Bohlen earned the UGA Creative Teaching Award and the College of Agricultural and Environmental Sciences Early Career Teaching Award in 2022. She served as a UGA Special Collections Library Fellow in 2021 and has also received the Hoard’s Dairyman Youth Development Award and has been named American Dairy Science Association National Outstanding Advisor.
In her time at UGA, Bohlen has mentored more than 30 undergraduate researchers, in addition to working on her own funded research. She has several publications and has served on numerous committees at the departmental, college and university levels. Within her industry, she also serves on state, regional and national committees.
Bohlen’s co-workers, too, recognize the work and dedication she puts into teaching.
“Her skills in the classroom in terms of getting information to the students in a way they can assimilate and empowering them to utilize the skills she has taught them in real-world applications are incredibly impressive. In the classroom, she is dynamic, engaging, fun, intense and respectful of all students,” one colleague wrote.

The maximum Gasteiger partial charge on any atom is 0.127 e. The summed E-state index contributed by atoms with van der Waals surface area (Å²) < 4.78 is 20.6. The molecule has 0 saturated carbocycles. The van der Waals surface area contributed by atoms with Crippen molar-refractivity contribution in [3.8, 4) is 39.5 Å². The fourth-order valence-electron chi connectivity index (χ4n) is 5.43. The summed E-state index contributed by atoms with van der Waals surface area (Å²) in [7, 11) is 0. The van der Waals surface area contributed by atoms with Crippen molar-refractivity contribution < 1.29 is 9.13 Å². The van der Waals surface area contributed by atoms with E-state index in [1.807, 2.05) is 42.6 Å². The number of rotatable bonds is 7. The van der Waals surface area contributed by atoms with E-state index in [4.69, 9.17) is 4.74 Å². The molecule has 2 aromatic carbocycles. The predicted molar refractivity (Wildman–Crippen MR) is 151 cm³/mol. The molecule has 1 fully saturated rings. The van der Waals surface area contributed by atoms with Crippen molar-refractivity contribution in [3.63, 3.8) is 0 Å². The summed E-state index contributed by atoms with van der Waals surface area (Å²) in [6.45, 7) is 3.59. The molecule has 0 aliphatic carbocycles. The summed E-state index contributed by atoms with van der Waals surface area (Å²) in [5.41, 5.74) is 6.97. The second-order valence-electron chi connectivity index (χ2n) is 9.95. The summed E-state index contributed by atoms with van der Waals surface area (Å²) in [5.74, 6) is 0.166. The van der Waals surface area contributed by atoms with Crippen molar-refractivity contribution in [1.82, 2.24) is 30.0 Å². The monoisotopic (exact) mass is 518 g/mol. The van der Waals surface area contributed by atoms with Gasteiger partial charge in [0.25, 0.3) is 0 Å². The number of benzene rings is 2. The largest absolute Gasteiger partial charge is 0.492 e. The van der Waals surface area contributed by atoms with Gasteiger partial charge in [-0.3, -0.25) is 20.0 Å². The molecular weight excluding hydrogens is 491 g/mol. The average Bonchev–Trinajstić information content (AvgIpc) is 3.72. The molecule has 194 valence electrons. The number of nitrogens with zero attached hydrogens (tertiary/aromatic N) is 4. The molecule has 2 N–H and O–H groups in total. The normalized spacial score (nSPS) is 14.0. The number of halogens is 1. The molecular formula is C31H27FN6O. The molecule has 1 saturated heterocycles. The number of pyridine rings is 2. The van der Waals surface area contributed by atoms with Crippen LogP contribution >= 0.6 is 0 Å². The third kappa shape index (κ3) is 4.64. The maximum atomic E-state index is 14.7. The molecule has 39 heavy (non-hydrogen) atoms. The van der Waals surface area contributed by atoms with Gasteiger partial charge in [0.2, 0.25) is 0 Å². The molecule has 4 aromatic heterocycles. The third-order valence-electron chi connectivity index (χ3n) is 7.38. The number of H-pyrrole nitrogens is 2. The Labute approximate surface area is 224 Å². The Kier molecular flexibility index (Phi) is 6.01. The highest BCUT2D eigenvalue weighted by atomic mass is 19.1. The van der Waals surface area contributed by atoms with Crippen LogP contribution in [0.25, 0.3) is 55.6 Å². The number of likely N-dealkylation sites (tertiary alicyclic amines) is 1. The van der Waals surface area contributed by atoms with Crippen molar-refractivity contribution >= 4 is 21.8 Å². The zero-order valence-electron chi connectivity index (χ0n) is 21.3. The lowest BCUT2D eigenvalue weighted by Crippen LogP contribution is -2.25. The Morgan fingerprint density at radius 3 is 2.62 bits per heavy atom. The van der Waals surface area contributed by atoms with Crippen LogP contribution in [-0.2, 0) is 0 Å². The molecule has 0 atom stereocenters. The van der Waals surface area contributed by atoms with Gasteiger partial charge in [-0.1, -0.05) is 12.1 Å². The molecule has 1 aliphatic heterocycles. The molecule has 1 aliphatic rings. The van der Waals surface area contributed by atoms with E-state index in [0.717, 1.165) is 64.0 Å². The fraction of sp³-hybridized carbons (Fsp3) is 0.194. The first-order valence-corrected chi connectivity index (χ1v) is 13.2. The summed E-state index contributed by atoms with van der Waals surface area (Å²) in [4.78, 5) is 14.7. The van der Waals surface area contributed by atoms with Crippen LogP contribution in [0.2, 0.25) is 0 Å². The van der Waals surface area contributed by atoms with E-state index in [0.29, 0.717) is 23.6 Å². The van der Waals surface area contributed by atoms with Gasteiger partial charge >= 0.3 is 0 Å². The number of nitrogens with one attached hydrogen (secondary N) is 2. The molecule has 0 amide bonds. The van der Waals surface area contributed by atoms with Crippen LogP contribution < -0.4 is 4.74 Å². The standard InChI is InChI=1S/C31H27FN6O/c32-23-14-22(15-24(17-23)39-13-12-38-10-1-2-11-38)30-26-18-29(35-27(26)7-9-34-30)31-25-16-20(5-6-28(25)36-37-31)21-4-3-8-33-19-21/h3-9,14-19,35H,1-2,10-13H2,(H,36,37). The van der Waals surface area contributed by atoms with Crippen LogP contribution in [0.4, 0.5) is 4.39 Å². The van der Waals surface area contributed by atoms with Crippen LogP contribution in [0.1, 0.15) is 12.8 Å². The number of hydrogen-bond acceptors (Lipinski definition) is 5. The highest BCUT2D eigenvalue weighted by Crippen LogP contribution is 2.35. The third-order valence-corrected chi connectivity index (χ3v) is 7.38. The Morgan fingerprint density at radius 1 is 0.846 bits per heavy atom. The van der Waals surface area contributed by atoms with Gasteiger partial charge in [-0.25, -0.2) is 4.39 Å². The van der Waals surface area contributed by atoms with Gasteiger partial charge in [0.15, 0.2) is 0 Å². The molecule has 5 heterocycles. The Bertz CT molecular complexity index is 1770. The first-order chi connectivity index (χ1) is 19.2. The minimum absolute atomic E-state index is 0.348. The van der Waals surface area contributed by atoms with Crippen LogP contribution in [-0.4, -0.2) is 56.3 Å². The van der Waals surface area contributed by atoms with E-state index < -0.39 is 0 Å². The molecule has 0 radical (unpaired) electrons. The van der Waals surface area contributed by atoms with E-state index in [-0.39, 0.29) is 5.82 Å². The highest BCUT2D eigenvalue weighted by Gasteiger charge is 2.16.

Odum School of Ecology
Krista Capps hopes her students leave her classroom with a better understanding of the world around them. A lifelong learner herself, she strives to instill a love of her field in her students, as well.
“My goal is to foster engaging and interactive learning experiences for students to enhance their understanding of the myriad ways their well-being and actions are connected to the environment,” she said. “My courses are designed to create supportive and inclusive learning environments that enhance critical thinking skills and generate excitement in environmental science.”
Capps generates those learning experiences by intentionally bringing a variety of voices into the classroom. She also finds ways to enhance data literacy, critical thinking and problem-solving skills through active learning activities, such as in-class response systems.
Service-learning opportunities allow Capps’ students to contribute to the well-being of others while applying and reflecting on course content in new ways. For example, in her urban ecology course, students were tasked to work with stakeholder groups in Atlanta to build the Watershed Learning Network, an online educational resource for people living in urban watersheds throughout the globe.